Vivian's small step, therapies

[from Mary Powers 980823)]

Dick R. (980823.0003CDT]

When Vivian is holding Aaron's shoulder so he won't act up, she is
controlling for her perception of him sitting in the chair and not
disturbing people. As far as he is concerned, she is an overwhelming
disturbance - she is preventing him from controlling for bouncing around in
the restaurant.

I don't think she is controlling his behavior. That is a typical way of
describing the situation, and I think it's misleading. She's not getting
inside his head setting reference signals OR firing neurons that make
muscles move.

Dick R. and Bruce K.

I'm interested in your discussion of Bioenergetics and Alexander Technique.
I myself have had a number of Feldenkrais sessions, and am currently trying
Bowen therapy. What all these four have in common are a) a listing in the
bodywork issue of a New Age publication out of Boulder CO called Nexus, and
b) a listing on a website called quackwatch.com, which is dedicated to
warning people about misguided therapies like these. (There are lots of
other therapies that share these circumstances, but I am only addressing
these four)

There is, in my view, a certain similarity in these approaches. The first -
and worst - is what I consider hocus-pocus theorizing about how they work.
Lots of talk about energy flow and balancing and stuff. However, the second
thing they have in common is effectiveness. At a pragmatic level, I have no
complaints, while I have a lot of complaints about mainstream, conventional
physical therapy.

My experience with PT is that the idea is to overpower the problem. Stretch
those tendons, strengthen those muscles, push on that leg to make the knee bend,
and never mind that it hurts! This impresses me as trying to cure a
conflict by supporting one side of it and overwhelming the other. The
"alternative" therapies, to me, appear to seek out tension (conflict) and
gently relax it. In some sense, it involves "showing" a set of muscles that
it is no longer necessary to tense up trying to resist that years-ago car
accident.

My brief acquaintance with two of these therapies carries, for me, a whiff
of the MOL (method of levels) process. That conflict resolution exists at a
physiological level. This is where I see these therapies possibly
intersecting with PCT.

And then again, maybe not.

Mary P.

[From Dick Robertson, 980834.0822CDT]

Mary Powers wrote:

[from Mary Powers 980823)]

Dick R. (980823.0003CDT]

When Vivian is holding Aaron's shoulder so he won't act up, she is
controlling for her perception of him sitting in the chair and not
disturbing people. As far as he is concerned, she is an overwhelming
disturbance - she is preventing him from controlling for bouncing around in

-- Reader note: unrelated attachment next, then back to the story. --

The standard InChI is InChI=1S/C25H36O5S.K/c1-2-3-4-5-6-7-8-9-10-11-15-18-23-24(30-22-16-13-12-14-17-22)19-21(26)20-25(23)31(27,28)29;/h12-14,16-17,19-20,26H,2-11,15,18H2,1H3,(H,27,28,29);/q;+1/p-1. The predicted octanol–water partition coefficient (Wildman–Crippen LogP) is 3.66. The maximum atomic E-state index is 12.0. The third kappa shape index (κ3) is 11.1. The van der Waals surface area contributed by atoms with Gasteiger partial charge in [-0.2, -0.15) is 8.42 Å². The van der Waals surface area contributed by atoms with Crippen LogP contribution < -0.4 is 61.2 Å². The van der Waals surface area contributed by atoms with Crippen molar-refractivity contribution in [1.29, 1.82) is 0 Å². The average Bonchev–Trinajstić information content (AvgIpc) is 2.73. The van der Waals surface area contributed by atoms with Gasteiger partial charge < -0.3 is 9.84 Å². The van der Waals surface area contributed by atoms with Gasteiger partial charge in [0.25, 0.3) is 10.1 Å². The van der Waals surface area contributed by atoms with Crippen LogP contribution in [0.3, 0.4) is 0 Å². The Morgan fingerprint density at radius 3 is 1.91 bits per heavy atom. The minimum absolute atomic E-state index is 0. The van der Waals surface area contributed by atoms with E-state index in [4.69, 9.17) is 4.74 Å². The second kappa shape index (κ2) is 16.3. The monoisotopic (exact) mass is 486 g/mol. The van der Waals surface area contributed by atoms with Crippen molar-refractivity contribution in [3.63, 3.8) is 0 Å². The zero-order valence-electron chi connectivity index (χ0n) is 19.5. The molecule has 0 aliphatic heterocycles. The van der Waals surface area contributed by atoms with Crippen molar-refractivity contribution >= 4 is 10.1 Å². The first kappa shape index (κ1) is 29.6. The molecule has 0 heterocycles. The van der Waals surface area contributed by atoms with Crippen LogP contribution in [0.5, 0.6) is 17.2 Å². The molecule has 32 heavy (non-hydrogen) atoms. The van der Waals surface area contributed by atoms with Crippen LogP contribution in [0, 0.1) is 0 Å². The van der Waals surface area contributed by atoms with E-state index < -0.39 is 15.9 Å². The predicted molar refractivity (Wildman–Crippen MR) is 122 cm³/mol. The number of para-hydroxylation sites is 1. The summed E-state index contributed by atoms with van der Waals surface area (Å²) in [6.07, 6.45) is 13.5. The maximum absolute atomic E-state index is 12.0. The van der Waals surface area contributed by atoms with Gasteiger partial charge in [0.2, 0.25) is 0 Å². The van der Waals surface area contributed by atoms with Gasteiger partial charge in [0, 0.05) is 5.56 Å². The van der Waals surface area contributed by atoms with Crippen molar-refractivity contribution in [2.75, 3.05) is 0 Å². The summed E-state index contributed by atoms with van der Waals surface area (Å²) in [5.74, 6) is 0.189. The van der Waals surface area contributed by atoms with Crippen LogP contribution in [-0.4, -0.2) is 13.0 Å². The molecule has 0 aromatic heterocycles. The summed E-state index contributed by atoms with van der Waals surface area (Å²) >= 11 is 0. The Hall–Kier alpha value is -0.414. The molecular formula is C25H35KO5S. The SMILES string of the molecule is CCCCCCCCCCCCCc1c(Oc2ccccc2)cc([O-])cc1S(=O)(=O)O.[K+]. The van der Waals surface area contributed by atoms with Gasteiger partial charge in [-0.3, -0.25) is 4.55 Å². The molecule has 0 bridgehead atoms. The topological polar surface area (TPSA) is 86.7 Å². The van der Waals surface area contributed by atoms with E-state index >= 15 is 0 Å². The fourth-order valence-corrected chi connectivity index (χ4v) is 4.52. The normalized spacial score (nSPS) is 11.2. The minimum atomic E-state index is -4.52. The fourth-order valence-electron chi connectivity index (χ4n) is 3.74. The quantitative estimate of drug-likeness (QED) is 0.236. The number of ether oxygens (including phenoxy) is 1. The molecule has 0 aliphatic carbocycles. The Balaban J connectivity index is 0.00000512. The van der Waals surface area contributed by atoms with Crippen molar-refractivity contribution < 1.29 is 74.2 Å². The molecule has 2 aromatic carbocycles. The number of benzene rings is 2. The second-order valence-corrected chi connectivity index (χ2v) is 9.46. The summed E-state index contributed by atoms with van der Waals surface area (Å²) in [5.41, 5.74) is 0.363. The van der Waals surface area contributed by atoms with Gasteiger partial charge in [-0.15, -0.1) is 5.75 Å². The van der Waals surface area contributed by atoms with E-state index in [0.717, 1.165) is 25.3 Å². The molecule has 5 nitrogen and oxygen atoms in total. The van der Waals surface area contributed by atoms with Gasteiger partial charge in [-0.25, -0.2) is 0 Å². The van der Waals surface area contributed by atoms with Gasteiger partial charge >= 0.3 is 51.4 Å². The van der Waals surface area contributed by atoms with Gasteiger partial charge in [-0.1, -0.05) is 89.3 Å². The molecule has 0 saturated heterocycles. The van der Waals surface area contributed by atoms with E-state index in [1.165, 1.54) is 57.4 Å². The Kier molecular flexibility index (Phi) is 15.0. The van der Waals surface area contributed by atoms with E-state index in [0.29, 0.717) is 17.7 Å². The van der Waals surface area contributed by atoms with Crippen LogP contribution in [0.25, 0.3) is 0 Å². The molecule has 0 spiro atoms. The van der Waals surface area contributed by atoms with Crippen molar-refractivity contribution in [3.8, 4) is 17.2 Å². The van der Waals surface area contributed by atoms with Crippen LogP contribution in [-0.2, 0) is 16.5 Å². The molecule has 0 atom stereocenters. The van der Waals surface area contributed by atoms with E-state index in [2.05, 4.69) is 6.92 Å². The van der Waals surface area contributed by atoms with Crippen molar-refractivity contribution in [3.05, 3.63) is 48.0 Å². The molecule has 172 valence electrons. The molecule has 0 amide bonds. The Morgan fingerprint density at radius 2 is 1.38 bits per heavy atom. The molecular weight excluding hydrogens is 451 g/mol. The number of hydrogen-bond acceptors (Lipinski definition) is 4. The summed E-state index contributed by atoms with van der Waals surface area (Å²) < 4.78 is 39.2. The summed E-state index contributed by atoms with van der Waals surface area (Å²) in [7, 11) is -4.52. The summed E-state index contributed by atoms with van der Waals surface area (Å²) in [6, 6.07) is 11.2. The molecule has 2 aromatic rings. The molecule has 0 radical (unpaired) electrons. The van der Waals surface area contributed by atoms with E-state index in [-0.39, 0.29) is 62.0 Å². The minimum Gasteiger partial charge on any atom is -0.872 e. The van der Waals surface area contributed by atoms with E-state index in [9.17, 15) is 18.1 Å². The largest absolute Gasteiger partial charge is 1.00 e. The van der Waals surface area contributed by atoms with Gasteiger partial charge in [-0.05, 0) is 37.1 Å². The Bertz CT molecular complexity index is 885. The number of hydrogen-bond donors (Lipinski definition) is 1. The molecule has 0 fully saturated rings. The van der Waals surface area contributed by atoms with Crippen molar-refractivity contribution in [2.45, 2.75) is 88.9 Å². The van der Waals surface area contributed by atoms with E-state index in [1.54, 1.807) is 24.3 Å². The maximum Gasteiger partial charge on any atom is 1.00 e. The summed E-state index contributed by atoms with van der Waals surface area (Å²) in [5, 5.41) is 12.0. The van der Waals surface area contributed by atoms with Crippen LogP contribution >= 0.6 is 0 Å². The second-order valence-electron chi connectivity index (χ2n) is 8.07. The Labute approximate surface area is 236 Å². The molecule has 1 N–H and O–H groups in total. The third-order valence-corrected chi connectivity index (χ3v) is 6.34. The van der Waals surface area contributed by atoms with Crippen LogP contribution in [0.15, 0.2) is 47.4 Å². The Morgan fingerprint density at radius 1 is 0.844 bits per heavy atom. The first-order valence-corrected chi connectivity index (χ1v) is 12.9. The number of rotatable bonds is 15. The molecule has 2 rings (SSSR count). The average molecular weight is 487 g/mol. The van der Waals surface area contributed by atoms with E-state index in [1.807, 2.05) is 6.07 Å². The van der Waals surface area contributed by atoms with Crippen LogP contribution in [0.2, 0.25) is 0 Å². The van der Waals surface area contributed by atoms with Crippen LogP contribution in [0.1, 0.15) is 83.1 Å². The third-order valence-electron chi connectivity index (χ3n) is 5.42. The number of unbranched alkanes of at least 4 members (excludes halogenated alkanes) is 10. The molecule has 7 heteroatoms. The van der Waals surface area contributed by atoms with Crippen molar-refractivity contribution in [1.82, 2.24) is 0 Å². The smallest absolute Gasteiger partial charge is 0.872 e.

the restaurant.

I don't think she is controlling his behavior. That is a typical way of
describing the situation, and I think it's misleading. She's not getting
inside his head setting reference signals OR firing neurons that make
muscles move.

I'll show what you said here, but it's about the same as I have been
saying and so far the discussion
starts to go like it did in the coercion debates. I'll keep you posted
on progress.

Dick R. and Bruce K.

I'm interested in your discussion of Bioenergetics and Alexander Technique.
I myself have had a number of Feldenkrais sessions, and am currently trying
Bowen therapy.

What is Bowen therapy, Mary? That's one I haven't heard of.

There is, in my view, a certain similarity in these approaches. The first -
and worst - is what I consider hocus-pocus theorizing about how they work.
Lots of talk about energy flow and balancing and stuff. However, the second
thing they have in common is effectiveness. At a pragmatic level, I have no
complaints, while I have a lot of complaints about mainstream, conventional
physical therapy.

I agree about the effectiveness part, with Bioenergetics, at least. As
to the theorizing part - I
think it's like the "theorizing" that has gone on forever with "natural"
or shaman remedies. Some
very good observers, over long periods of time, notice how certain
herbs, practices, etc., have certain
beneficial effects. So in promoting them they "explain" them in terms
of acceptable views in whatever
are the belief systems in the culture.

I like your speculation about gently encouraging muscle patterns instead
of overwhelming them. I have
to admit that some B/E practices can be painful - not as a direct goal,
but from trying to push some
movement to its limits, so as to exhaust the person's tendency to hold
back.

My experience with PT is that the idea is to overpower the problem. Stretch
those tendons, strengthen those muscles, push on that leg to make the knee bend,
and never mind that it hurts! This impresses me as trying to cure a
conflict by supporting one side of it and overwhelming the other. The
"alternative" therapies, to me, appear to seek out tension (conflict) and
gently relax it. In some sense, it involves "showing" a set of muscles that
it is no longer necessary to tense up trying to resist that years-ago car
accident.

My brief acquaintance with two of these therapies carries, for me, a whiff
of the MOL (method of levels) process. That conflict resolution exists at a
physiological level. This is where I see these therapies possibly
intersecting with PCT.

Yeah, I keep looking for that too. So far maybe not with enough
concentrated explorations to see much.

And then again, maybe not.

Best, Dick R.